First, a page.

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The Homeowner Mortgage Support Scheme

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Released 10 December 2008 

The Government today announced further details of the Homeowner Mortgage Support Scheme, intended to provide greater assurance to homeowners that they will be able to remain in their homes if they suffer a temporary fall in income, but are expected to recover at a later date.

The new scheme will provide a bridge, giving homeowners who are experiencing financial problems sufficient time to find new employment or recover income, without the added concern and stress of potentially losing their home in the interim. 

This complements our current framework of support, including the Support for Mortgage Interest (SMI) scheme, which is aimed primarily at households where no one is in work.

The scheme will allow lenders to reduce a borrower’s current monthly mortgage payments, with the deferred payments rolled up, added to the principal, and paid at a later date when the borrower’s financial circumstances have improved. The Government will guarantee the lender against a proportion of any loss incurred on the deferred interest payments in case the borrower defaults.

The scheme will be voluntary and subject to eligibility criteria to ensure that there is proper risk sharing between Government, lenders and borrowers and the scheme is sustainable for those that participate.  To qualify, borrowers will:

  • have suffered a loss of income from employment or self-employment of a scale which now makes full mortgage payments difficult, but which is not expected to be a permanent loss of income;
  • have been in dialogue with their lender, including over the use of existing forbearance policies, and have been making some level of regular payment;
  • have taken out a mortgage of up to £400k;
  • have savings below £16,000, (which is the same as for the existing Support for Mortgage Interest scheme (SMI));
  • apply for assistance as owner-occupier – the programme will not apply to people with second homes or buy-to-let properties;
  • not be in receipt of SMI or mortgage rescue assistance;
  • have been assessed as being able to pay a certain monthly amount on an ongoing basis;
  • have received financial advice from a party other than their lender to determine their eligibility for the scheme, including testing the long-term sustainability of their financial position, and their ability to resume full payments once their income increases; and
  • have fallen into arrears for a number of months during which the lender has exercised forbearance.

The scheme itself will be open for a window of two years, subject to review. The guarantee will last for a maximum time period and will expire once the customer is able to commence normal payments. If, during the period of guarantee, the customer defaults, the Government will pay the lender the equivalent sum of the total amount of the interest guaranteed that is not recoverable from equity in the property.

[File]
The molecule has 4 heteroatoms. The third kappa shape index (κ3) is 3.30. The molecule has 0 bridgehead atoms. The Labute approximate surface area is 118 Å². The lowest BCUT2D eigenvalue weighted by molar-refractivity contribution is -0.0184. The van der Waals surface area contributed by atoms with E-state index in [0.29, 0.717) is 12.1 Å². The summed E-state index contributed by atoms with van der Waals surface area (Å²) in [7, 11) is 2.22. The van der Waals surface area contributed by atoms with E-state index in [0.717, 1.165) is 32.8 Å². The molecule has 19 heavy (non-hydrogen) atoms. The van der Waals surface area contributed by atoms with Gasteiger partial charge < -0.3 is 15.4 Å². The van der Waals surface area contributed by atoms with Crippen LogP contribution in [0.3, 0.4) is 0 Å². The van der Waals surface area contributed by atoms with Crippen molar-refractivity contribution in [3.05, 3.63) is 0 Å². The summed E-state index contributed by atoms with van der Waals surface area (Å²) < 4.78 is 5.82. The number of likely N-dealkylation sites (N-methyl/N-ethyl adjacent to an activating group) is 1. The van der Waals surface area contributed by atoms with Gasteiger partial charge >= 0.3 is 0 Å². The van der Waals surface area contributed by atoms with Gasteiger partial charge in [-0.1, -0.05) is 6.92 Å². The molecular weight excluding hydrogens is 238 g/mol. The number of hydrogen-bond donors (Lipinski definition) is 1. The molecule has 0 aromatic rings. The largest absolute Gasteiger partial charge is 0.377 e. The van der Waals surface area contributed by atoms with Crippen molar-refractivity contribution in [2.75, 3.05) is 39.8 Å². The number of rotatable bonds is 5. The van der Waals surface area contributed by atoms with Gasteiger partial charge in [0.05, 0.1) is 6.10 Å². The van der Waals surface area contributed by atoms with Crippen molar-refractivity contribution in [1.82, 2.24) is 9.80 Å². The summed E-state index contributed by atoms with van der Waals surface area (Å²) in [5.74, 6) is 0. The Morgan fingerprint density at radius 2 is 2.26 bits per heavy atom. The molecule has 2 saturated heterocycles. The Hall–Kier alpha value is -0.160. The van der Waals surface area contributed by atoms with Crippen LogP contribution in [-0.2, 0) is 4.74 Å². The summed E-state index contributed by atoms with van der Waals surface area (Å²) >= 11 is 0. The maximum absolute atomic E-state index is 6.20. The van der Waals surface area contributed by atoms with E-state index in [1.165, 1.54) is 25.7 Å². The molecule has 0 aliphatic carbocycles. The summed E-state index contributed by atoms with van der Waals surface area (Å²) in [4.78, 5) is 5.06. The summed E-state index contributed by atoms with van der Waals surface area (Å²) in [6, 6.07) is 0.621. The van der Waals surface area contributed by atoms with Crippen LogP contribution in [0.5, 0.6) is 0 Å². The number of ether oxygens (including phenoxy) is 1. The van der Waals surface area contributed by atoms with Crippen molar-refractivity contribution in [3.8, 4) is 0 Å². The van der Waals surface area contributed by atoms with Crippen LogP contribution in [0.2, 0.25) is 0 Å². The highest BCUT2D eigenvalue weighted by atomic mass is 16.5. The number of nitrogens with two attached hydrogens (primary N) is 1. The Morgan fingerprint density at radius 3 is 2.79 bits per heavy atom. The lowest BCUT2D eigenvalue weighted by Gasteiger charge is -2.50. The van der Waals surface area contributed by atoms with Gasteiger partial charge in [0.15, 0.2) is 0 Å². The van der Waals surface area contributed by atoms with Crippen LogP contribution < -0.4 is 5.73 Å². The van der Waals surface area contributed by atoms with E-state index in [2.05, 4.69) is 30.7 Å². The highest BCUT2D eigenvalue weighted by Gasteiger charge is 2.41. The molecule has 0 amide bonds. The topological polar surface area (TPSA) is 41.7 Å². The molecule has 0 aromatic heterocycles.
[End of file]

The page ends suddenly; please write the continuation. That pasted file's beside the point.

The Department for Communities and Local Government and HM Treasury continue to work closely with industry and consumer groups on some of the practical aspects of implementation. 

Notes

1.       The Homeowner Mortgage Support Scheme was announced on 3 December and is one of a number of measures the Government has announced

2.       The 8 largest lenders covering 70% of the mortgage market  – HBOS, Nationwide, Abbey, Lloyds TSB, Northern Rock, Barclays, RBS, HSBC – have agreed in principle to support the new scheme.  

3.       This scheme is in addition to recent measures announced in the PBR to help homeowners which include:

  • Agreement with major lenders to wait at least three months before initiating repossession proceedings, in order to explore all other alternatives.
  • Bringing forward the Government's £200 million Mortgage Rescue scheme to start early in over 50 local authority areas.
  • Enhancing the Mortgage Rescue scheme to cover vulnerable families at risk of repossession because of additional loans secured on their home.
  • Announcing a further £15.85 million to extend free debt advice to be made available to all consumers across the country.
  • Increasing the support available for those eligible households paying the interest on their mortgages.

4.       This follows action Government has taken to support households in recent months, including:

  • A new mortgage pre-action protocol, introduced by the Civil Justice Council, which came into effect last week. The new protocol makes clear that repossessions should be a last resort.
  • The DWP is reforming Income Support for Mortgage Interest (SMI), by shortening the waiting period before SMI is paid from 39 weeks to 13 weeks for new working age claims. This will come into effect from 5 January 2009.
  • Expanded free legal representation in county courts for households at risk of repossession.
  • A £10 million package to increase the provision of legal and debt services already in place to offer advice to households in difficult financial circumstances.

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Article Published/Sorted/Amended on Scopulus 2008-12-13 13:47:25 in Economic Articles

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